Anyone who thinks that the 2002 Team USA roster did not have shooters is sadly mistaken. Paul Pierce led the team in scoring with 19.8 ppg, shooting 33-67 (.493) from three point range. Michael Finley ranked second on the team with 13.0 ppg and shot 22-56 (.393) from three point range. Reggie Miller was also on the roster, though he did not receive much playing time. Baron Davis is a streaky shooter but he made a respectable 16-44 (.364) of his three pointers. Shawn Marion only attempted nine three pointers in the 2002 FIBA World Championship but he shot .393 from three point range in the 2002 NBA season. Keep in mind that the FIBA three pointer is a 20'6" shot, while the NBA three pointer is 23'9" in most locations and 22' in the corners, so even NBA players who are not considered three point threats can easily make the FIBA three pointer. As a group, Team USA shot 89-227 from three point range (.392) in the 2002 FIBA World Championship. In the game prior to its first loss, Team USA shot 15-35 (.429) from three point range and routed New Zealand, 110-62. That New Zealand team finished fourth--two spots ahead of Team USA. So did Team USA's players suddenly forget how to make 20 foot jump shots when they lost 87-80 to Argentina? No, what happened was that Team USA struggled mightily to stop Argentina from scoring and fell behind by 20 points in the second quarter. When you are not getting steals or defensive rebounds it is very difficult to score any transition points; even the 2007 edition of Team USA, the best FIBA team that the United States has put together in quite some time, looked much better on offense in the open court than they did when they had to set up a half court offense--but, led by Bryant and Kidd, Team USA played such stifling defense that they did not often have to run much half court offense. FIBA basketball is much like NCAA basketball in that guard play often takes precedence over inside play, plus the one and done format enables teams that have less overall talent to win. For example, check out the box score from Puerto Rico's 111-107 win over Brazil in the bronze medal game of the 2007 FIBA Americas tournament: Puerto Rico shot 15-28 (.536) from three point range, led by Elias Ayuso (39 points, 8-12 three point shooting) and Carlos Arroyo (30 points, 3-7 three point shooting). Team USA faced Puerto Rico twice, winning the first game 117-78 while holding Ayuso and Arroyo to 13 points (1-4 three point shooting) and 12 points (1-5 three point shooting) respectively; in the second game, Team USA won 135-91. Ayuso (22 points, 5-9 three point shooting) and Arroyo (21 points, 2-4 three point shooting) put up good numbers by the end of the game but when Team USA built a 57-42 halftime lead they held Puerto Rico to 3-11 three point shooting. Without Bryant and Kidd on the roster I don't think that Team USA would have made it through the FIBA Americas tournament unblemished.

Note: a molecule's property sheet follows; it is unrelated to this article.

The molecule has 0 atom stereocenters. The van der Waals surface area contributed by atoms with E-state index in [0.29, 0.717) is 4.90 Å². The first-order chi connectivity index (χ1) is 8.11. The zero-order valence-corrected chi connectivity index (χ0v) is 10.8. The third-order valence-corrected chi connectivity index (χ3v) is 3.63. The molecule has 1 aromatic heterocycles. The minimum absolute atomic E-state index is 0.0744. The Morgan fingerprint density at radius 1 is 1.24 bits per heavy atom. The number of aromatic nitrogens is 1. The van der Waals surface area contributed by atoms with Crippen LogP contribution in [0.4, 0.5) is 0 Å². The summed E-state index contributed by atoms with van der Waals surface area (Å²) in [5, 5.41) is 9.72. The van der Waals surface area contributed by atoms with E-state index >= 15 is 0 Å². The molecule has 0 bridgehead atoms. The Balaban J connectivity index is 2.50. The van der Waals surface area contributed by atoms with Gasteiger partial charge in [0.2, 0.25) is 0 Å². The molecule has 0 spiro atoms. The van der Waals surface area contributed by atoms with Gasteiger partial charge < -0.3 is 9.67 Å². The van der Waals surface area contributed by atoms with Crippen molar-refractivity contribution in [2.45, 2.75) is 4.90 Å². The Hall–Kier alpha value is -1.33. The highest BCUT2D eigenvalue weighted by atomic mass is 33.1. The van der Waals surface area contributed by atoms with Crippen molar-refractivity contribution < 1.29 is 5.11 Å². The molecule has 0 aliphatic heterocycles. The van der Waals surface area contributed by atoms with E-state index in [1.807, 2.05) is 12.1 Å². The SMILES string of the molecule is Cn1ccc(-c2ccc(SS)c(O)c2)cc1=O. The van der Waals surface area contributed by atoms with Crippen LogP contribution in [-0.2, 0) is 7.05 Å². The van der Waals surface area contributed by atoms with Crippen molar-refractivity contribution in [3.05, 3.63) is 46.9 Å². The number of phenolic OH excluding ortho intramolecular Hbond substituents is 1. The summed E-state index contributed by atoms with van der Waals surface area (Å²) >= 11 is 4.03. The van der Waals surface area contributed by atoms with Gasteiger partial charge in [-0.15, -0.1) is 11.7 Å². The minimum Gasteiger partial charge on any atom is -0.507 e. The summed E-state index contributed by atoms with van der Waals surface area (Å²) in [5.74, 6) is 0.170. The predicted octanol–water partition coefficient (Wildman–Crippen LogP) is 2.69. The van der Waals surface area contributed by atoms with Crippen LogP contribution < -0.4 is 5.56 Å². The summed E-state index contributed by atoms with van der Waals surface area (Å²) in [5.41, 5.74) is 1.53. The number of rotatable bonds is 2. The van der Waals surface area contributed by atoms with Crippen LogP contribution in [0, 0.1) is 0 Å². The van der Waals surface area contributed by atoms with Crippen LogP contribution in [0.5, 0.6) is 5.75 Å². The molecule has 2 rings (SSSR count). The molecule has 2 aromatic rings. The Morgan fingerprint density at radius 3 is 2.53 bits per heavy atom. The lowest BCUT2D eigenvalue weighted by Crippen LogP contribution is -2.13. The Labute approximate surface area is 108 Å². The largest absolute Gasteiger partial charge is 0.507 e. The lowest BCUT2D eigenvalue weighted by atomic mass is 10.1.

The 2002 Team USA squad followed up the Argentina loss with an 81-78 defeat at the hands of Yugoslavia, who took a 9-0 lead at the start of the game. Pierce played just five first half minutes due to foul trouble and Team USA only had 36 first half points. This must have been because of a lack of three point shooters, right? Not exactly. Team USA had four fast break points in the first half. FOUR! That is what happens when you are not able to get defensive stops. Look at that 2002 roster again. Marion is a good defender but he is a forward, not a guard. Which guards on that team had defensive capabilities even remotely close to Bryant and Kidd, perennial members of the All-Defensive Team? The 2002 team had poor overall team chemistry and lacked the ability to pressure opposing point guards, who picked apart Team USA's defense, leading either to wide open three pointers or cuts to the hoop for easy baskets when Team USA overplayed the three point line. Team USA actually rallied to take a ten point lead over Yugoslavia before defensive breakdowns sealed their fate: in the fourth quarter, Yugoslavia did not commit a single turnover (which means Team USA's guards generated no pressure) while shooting 5-6 from three point range. Team USA can win whether or not it makes three pointers but most FIBA teams build their offenses around driving and kicking to open shooters, who often camp out behind the three point line; to beat them, you have to stay at home on the three point shooters while also being active enough to prevent cutters from getting layups. After defeating Puerto Rico, Team USA suffered its third loss, dropping an 81-76 decision to Spain. In that game, Team USA was outscored 25-10 in the fourth quarter. Yes, when you only have 10 fourth quarter points offense is a problem but the important thing to understand is why it was a problem: when you give up 25 points in a quarter in a slow paced game that means your defense is poor. Team USA could have had the greatest shooters in the world but they were not going to get open running a half court offense under FIBA rules. Look at Redd and Mike Miller's performance in this year's FIBA Americas tournament: they generally did not play when the scores were close and when they came into the game and scored they took advantage of open court situations--fast breaks and secondary breaks. How many times did Team USA run a half court offense that culminated in a made three pointer by either of those guys?